The scientific need for a significantly larger and higher energy machine had been articulated within the Stanford Physics Department for almost a decade—starting with William Hansen—when, in the spring of 1956, Panofsky, Edward Ginzton and others gathered to more formally discuss the next generation linear accelerator. Panofsky assumed project leadership in 1960 and pushed hard for the 2-mile-long electron linear accelerator. It was the world's largest physics research instrument, and, at $114 million, the most expensive.
Workers digging the trench for SLAC uncovered the fossilized bones of a 10-million-year-old creature resembling a hippo. Panofsky's wife, Adele, dedicated years to reassembling the skeleton, which remains on display at SLAC to this day.
Construction of the linear accelerator, overseen by Panofsky, was finished on time and on budget. His pioneering vision of the scientific power and reach of high-energy electron beams was not fully shared in the broader physics community at the time. However, with the groundbreaking in 1962, a unique laboratory came into existence—one that history would rank among the most productive research facilities ever constructed.
As first director of SLAC, Panofsky went on to press the case for basic accelerator research, the upgrading of the linac's energy and the construction of new high-energy physics facilities such as the SPEAR and PEP-I storage rings. With great vision, he promoted the use of SPEAR as one of the earliest synchrotron light sources and helped to launch yet another branch of basic science.
Research conducted at SLAC has led to many discoveries and insights into the fundamental nature of matter. Three Nobel Prizes emerged from research that Panofsky promoted during his tenure as director. Burton Richter and Samuel C. C. Ting shared the 1976 Nobel Prize in physics, while Richard E. Taylor, Jerome E. Friedman and Henry W. Kendall won the physics prize in 1990. Martin L. Perl was named the physics laureate in 1995. (SLAC claims one other Nobel winner, Roger Kornberg, who received the 2006 chemistry prize. Kornberg is on the faculty of the Stanford School of Medicine.)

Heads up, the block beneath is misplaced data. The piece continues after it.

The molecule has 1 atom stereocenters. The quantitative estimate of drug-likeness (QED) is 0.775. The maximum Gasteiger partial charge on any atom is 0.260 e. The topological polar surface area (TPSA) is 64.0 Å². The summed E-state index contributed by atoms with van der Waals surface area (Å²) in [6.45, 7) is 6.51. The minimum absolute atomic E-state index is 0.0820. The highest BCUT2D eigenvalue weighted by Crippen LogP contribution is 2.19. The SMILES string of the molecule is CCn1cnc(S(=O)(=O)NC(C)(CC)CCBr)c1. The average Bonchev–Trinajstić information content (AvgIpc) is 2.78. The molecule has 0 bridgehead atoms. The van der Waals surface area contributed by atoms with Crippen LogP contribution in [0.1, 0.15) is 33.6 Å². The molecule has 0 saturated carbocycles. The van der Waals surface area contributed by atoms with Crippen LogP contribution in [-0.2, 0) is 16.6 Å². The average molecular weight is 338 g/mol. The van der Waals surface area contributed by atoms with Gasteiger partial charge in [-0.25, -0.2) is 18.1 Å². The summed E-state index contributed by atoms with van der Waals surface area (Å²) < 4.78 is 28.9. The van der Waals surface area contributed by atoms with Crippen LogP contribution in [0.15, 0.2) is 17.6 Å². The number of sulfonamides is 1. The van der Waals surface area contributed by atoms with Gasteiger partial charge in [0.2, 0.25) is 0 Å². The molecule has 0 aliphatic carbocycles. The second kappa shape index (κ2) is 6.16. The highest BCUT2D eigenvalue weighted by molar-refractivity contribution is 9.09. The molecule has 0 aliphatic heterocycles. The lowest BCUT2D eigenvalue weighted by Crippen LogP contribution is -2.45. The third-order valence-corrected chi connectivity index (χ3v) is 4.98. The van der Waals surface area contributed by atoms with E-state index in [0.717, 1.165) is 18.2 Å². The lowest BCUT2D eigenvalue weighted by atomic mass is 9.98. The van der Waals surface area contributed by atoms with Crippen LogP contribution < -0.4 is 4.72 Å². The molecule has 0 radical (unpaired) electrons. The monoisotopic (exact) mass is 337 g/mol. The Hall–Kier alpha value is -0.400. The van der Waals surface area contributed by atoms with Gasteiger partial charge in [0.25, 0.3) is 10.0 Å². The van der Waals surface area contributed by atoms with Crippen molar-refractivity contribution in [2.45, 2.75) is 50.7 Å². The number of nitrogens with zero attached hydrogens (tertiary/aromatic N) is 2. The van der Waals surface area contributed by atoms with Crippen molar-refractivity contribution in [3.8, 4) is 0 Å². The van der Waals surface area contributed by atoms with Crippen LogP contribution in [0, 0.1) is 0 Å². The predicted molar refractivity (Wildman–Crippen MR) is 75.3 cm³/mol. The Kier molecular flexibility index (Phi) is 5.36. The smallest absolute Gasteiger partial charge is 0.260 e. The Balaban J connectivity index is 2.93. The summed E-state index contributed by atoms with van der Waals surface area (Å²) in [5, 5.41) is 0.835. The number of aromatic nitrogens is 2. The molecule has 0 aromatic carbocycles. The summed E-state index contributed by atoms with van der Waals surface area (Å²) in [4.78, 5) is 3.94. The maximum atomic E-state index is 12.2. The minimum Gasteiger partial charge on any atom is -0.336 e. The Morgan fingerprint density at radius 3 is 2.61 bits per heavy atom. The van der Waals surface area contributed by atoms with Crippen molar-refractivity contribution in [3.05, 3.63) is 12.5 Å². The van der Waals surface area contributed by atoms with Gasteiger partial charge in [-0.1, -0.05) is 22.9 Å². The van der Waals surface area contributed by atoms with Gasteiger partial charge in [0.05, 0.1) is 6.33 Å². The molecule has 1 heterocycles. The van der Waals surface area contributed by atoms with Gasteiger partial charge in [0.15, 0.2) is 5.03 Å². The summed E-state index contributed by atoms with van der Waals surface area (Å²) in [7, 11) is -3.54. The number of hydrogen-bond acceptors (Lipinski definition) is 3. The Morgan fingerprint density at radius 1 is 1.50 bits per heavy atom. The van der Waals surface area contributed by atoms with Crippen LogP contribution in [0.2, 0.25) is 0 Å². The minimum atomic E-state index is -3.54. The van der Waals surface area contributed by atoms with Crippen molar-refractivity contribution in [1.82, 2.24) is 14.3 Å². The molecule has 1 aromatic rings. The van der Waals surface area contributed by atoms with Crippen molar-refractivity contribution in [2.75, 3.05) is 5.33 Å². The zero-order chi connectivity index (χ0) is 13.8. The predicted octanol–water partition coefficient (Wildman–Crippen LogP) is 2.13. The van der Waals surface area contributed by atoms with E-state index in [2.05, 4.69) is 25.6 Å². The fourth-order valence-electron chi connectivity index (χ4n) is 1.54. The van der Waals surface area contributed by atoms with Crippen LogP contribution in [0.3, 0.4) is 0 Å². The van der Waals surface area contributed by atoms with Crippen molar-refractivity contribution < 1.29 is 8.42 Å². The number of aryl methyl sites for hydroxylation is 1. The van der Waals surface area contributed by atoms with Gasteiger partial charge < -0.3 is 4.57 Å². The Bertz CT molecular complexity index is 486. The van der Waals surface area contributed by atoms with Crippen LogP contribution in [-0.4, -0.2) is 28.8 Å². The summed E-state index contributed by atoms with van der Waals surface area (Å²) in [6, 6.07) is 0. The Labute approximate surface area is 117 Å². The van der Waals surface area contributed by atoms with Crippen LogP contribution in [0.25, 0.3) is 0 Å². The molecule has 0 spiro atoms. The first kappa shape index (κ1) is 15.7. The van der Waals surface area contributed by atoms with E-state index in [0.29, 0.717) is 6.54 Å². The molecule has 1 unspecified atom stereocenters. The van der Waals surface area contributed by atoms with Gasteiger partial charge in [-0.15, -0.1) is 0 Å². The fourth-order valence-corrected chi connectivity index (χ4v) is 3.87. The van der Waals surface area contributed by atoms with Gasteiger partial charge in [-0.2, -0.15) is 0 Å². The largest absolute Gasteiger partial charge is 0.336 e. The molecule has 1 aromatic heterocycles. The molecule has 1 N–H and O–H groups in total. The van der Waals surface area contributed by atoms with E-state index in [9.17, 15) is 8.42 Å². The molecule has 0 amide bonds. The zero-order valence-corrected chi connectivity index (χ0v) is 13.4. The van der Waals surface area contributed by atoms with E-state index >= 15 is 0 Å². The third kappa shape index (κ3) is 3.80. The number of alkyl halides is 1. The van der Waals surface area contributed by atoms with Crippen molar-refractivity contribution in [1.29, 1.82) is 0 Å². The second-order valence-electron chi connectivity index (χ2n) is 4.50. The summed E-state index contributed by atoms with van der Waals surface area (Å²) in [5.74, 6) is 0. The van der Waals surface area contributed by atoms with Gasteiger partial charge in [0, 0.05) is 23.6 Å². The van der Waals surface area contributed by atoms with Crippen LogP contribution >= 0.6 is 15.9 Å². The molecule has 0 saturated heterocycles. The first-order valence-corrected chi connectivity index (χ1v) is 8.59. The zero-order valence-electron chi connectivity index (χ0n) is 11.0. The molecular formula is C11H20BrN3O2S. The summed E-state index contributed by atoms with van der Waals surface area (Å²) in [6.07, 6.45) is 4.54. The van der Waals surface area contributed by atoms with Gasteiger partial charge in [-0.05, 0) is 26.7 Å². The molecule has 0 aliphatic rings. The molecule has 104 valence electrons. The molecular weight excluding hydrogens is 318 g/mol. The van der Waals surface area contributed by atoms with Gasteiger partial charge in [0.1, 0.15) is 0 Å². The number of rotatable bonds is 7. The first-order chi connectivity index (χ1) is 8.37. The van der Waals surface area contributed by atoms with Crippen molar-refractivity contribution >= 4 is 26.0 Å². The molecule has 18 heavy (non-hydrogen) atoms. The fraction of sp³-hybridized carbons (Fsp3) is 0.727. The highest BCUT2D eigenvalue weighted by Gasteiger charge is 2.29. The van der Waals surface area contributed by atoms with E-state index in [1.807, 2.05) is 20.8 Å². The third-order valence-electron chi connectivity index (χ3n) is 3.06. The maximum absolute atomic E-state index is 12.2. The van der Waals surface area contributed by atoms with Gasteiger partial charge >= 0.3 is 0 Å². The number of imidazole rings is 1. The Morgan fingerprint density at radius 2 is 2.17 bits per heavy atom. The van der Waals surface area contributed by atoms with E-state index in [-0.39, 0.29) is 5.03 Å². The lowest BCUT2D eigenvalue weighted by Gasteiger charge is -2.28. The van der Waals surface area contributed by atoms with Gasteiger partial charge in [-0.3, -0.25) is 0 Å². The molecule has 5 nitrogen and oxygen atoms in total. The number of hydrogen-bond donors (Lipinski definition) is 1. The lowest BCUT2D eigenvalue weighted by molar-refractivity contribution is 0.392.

Before stepping down as director in 1984, Panofsky saw the start of yet another upgrade of the linac, and its metamorphosis into a prototype for a linear collider, the technology that would be used as the basis for the next generation of high-energy electron-positron colliders.
Panofsky's role in creating the atomic bomb profoundly influenced his thinking on the ethical and social responsibilities of the scientist. Notable was his role during the Cold War helping to secure the Atmospheric Test Ban Treaty during the Kennedy administration and the Anti-Ballistic Missile Treaty of 1972. In later years at Stanford, Panofsky helped to found what is now the Center for International Security and Cooperation.
Panofsky cemented SLAC's ties to foreign laboratories in the former Soviet Union and the People's Republic of China through direct scientific exchange and collaboration. His work helped bring these nations into the worldwide science community.
"The world has lost a truly great man," said Persis Drell, acting director of SLAC. "Pief's impact on particle physics was enormous, but, in addition, everyone will remember him for his unflinching integrity, personal warmth and desire to fight for the principles he believed in."
The awards and citations that Panofsky received over his lifetime reflect the depth and breadth of his accomplishments and influence. Some say the Nobel Prize is the only great accolade that eluded Panofsky. Others believe it is more accurate to say it was Panofsky who eluded the Nobel Prize by committing his energy to managing SLAC. In 1988, the American Physical Society created the W.K.H. Panofsky Prize in Experimental Particle Physics to recognize and encourage outstanding achievements in the field. In 1989, the faculty of SLAC created the Wolfgang Panofsky Fellowship to honor him and to encourage the careers of young scientists.
Panofsky is survived by his wife, Adele, and five children: Richard, Margaret, Edward, Carol and Steven. Memorial service plans are pending.
Neil Calder and Dan Stober, SLAC Today, September 26, 2007